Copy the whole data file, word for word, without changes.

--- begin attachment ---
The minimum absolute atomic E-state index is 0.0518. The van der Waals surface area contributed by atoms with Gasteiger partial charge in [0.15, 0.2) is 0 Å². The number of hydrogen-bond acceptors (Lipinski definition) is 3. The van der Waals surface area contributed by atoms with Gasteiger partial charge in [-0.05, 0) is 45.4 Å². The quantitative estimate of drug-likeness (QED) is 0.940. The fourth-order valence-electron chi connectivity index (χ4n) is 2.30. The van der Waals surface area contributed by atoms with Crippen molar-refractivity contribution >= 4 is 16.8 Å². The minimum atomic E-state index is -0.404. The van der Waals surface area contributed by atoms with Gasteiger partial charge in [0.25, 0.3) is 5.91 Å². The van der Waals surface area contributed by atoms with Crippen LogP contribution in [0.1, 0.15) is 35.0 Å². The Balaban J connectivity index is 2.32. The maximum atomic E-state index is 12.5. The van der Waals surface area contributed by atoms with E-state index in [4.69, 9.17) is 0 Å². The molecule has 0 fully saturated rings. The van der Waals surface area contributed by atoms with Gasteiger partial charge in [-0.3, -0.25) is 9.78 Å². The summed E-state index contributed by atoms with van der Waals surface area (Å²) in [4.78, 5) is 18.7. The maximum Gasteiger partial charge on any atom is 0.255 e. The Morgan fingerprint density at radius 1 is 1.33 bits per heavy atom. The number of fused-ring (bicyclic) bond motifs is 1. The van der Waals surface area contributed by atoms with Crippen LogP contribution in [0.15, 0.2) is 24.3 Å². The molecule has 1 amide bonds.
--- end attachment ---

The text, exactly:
The minimum absolute atomic E-state index is 0.0518. The van der Waals surface area contributed by atoms with Gasteiger partial charge in [0.15, 0.2) is 0 Å². The number of hydrogen-bond acceptors (Lipinski definition) is 3. The van der Waals surface area contributed by atoms with Gasteiger partial charge in [-0.05, 0) is 45.4 Å². The quantitative estimate of drug-likeness (QED) is 0.940. The fourth-order valence-electron chi connectivity index (χ4n) is 2.30. The van der Waals surface area contributed by atoms with Crippen molar-refractivity contribution >= 4 is 16.8 Å². The minimum atomic E-state index is -0.404. The van der Waals surface area contributed by atoms with Gasteiger partial charge in [0.25, 0.3) is 5.91 Å². The van der Waals surface area contributed by atoms with Crippen LogP contribution in [0.1, 0.15) is 35.0 Å². The Balaban J connectivity index is 2.32. The maximum atomic E-state index is 12.5. The van der Waals surface area contributed by atoms with E-state index in [4.69, 9.17) is 0 Å². The molecule has 0 fully saturated rings. The van der Waals surface area contributed by atoms with Gasteiger partial charge in [-0.3, -0.25) is 9.78 Å². The summed E-state index contributed by atoms with van der Waals surface area (Å²) in [4.78, 5) is 18.7. The maximum Gasteiger partial charge on any atom is 0.255 e. The Morgan fingerprint density at radius 1 is 1.33 bits per heavy atom. The number of fused-ring (bicyclic) bond motifs is 1. The van der Waals surface area contributed by atoms with Crippen LogP contribution in [0.15, 0.2) is 24.3 Å². The molecule has 1 amide bonds.